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Rick Egan
Former Utah Attorney General Mark Shurtleff sits in a 3rd District Court courtroom during a scheduling conference at the Scott M. Matheson Courthouse in Salt Lake City on Monday, March 23, 2015.

SALT LAKE CITY — Poised to throw out Mark Shurtleff's multimillion-dollar civil rights lawsuit against federal, state and county law enforcement officials, a federal judge decided Wednesday to give the former Utah attorney general one last chance.

Though he found Shurtleff's lawyer failed to show that investigators and prosecutors lied to obtain search warrants that led to criminal charges, U.S. District Judge Clark Waddoups said he has enough concerns about allegations in the complaint that he would allow time to submit more detailed arguments.

"I don't have to give you this," the judge told attorney Edward McBride. "Take whatever time you need because this is going to be your last shot."

After the hearing, Shurtleff said he would personally provide Waddoups with analysis he's asking for.

"That will be done. It's easy to do, I can do exactly what he wants, and I will do it," he said, adding he will also argue in court himself next time.

Shurtleff did not speak during the 90-minute hearing, except to ask the judge if he could step in for McBride to "pull some things together." Waddoups denied the request, saying, "I'm satisfied that Mr. McBride can fully represent you."

A former three-term Republican attorney general, Shurtleff along with his wife and two children, sued Salt Lake County District Attorney Sim Gill, FBI agents and state investigators in June 2018, claiming they falsely charged and maliciously prosecuted him for public corruption in 2014.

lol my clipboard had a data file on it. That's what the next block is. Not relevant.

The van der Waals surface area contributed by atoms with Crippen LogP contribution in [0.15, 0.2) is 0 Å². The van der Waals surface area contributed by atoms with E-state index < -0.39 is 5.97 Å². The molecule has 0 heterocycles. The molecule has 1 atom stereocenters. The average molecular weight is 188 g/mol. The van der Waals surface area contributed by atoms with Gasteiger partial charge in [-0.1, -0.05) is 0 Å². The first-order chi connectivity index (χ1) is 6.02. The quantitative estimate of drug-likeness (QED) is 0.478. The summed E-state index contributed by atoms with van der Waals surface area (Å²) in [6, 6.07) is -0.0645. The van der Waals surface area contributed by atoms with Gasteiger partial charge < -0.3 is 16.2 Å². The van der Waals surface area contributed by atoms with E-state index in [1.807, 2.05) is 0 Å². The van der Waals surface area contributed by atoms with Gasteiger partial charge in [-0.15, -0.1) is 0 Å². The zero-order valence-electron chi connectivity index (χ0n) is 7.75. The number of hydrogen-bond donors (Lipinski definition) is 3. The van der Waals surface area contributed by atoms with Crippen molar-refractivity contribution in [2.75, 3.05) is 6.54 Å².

Throughout late 2013 and early 2014, investigators executed fraudulent and perjured search warrants to illegally seize Shurtleff's personal property, texts, phone records and emails, according to the lawsuit.

Agents wearing body armor and wielding assault rifles and other automatic and semi-automatic weapons used excessive force when they raided his Sandy home in June 2014, knowing Shurtleff was not there, his lawsuit says.

Gill eventually turned the prosecution of Shurtleff over to Davis County Attorney Troy Rawlings.

Rawlings dropped the charges against Shurtleff in July 2016, citing a U.S. Supreme Court ruling that made it more difficult to prosecute bribery, an inability to obtain key evidence from a federal investigation, and concerns about whether the former attorney general could get a fair trial in the high-profile case.

On Wednesday, McBride argued that law enforcement filed false and misleading affidavits that relied heavily on a con man to get a state judge to sign off on search and arrest warrants. He cited several examples, none of which appeared to satisfy the judge.

During the hearing, Waddoups repeatedly told McBride he needed to prove that the affidavits knowingly and maliciously misrepresented facts to get the state judge to find probable cause existed for the warrants.

"You haven't done that," the judge said.

If there was probable cause, prosecutors and investigators would have qualified immunity — which would protect them from being sued — and Shurtleff's lawsuit must be dismissed, Waddoups said.

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But citing concerns over allegations about how law enforcement handled the case, Waddoups said he wanted a paragraph-by-paragraph analysis of where prosecutors and investigators made false statements and how that would have affected the state judge's decision to issue a warrant. The document has 178 paragraphs.

Shurtleff and McBride asked for and the judge gave them 60 days to submit their arguments.

The lawsuit also names Utah Department of Public Safety investigator Scott Nesbitt, FBI agents Michelle Pickens and Jon Isakson and the Salt Lake City Public Corruption task force as defendants.

On Wednesday, Waddoups dismissed the claims against the state defendants.